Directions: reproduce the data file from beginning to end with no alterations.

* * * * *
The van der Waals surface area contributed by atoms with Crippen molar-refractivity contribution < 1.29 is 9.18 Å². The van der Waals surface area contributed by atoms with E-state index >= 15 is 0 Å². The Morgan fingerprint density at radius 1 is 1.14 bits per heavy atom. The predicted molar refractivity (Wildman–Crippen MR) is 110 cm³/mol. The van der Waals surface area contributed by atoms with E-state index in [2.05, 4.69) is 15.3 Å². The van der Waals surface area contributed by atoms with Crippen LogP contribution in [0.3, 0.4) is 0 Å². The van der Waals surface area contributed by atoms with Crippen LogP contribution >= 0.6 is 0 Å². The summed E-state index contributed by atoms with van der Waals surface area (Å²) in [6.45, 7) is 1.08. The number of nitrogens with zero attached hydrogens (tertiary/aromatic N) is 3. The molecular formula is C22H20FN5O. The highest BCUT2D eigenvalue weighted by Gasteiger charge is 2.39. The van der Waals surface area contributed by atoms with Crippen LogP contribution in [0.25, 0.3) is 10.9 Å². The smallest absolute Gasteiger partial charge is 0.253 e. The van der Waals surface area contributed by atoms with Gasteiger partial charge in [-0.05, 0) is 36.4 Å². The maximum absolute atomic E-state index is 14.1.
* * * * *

The van der Waals surface area contributed by atoms with Crippen molar-refractivity contribution < 1.29 is 9.18 Å². The van der Waals surface area contributed by atoms with E-state index >= 15 is 0 Å². The Morgan fingerprint density at radius 1 is 1.14 bits per heavy atom. The predicted molar refractivity (Wildman–Crippen MR) is 110 cm³/mol. The van der Waals surface area contributed by atoms with E-state index in [2.05, 4.69) is 15.3 Å². The van der Waals surface area contributed by atoms with Crippen LogP contribution in [0.3, 0.4) is 0 Å². The van der Waals surface area contributed by atoms with Crippen LogP contribution >= 0.6 is 0 Å². The summed E-state index contributed by atoms with van der Waals surface area (Å²) in [6.45, 7) is 1.08. The number of nitrogens with zero attached hydrogens (tertiary/aromatic N) is 3. The molecular formula is C22H20FN5O. The highest BCUT2D eigenvalue weighted by Gasteiger charge is 2.39. The van der Waals surface area contributed by atoms with Crippen LogP contribution in [0.25, 0.3) is 10.9 Å². The smallest absolute Gasteiger partial charge is 0.253 e. The van der Waals surface area contributed by atoms with Gasteiger partial charge in [-0.05, 0) is 36.4 Å². The maximum absolute atomic E-state index is 14.1.